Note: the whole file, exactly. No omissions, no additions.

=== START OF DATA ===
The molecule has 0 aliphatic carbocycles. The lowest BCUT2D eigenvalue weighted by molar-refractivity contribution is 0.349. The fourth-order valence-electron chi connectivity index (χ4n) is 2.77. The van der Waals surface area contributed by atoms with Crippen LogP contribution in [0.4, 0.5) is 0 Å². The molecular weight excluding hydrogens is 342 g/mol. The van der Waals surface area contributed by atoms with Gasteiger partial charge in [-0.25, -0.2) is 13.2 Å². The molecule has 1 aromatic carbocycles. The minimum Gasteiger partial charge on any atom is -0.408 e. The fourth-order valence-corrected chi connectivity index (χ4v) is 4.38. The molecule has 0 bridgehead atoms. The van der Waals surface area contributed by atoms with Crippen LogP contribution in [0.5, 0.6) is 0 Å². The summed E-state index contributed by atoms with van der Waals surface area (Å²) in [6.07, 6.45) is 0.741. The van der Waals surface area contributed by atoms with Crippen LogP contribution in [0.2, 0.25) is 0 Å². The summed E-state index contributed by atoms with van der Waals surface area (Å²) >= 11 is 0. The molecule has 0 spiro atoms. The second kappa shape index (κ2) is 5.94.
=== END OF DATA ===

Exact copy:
The molecule has 0 aliphatic carbocycles. The lowest BCUT2D eigenvalue weighted by molar-refractivity contribution is 0.349. The fourth-order valence-electron chi connectivity index (χ4n) is 2.77. The van der Waals surface area contributed by atoms with Crippen LogP contribution in [0.4, 0.5) is 0 Å². The molecular weight excluding hydrogens is 342 g/mol. The van der Waals surface area contributed by atoms with Gasteiger partial charge in [-0.25, -0.2) is 13.2 Å². The molecule has 1 aromatic carbocycles. The minimum Gasteiger partial charge on any atom is -0.408 e. The fourth-order valence-corrected chi connectivity index (χ4v) is 4.38. The molecule has 0 bridgehead atoms. The van der Waals surface area contributed by atoms with Crippen LogP contribution in [0.5, 0.6) is 0 Å². The summed E-state index contributed by atoms with van der Waals surface area (Å²) in [6.07, 6.45) is 0.741. The van der Waals surface area contributed by atoms with Crippen LogP contribution in [0.2, 0.25) is 0 Å². The summed E-state index contributed by atoms with van der Waals surface area (Å²) >= 11 is 0. The molecule has 0 spiro atoms. The second kappa shape index (κ2) is 5.94.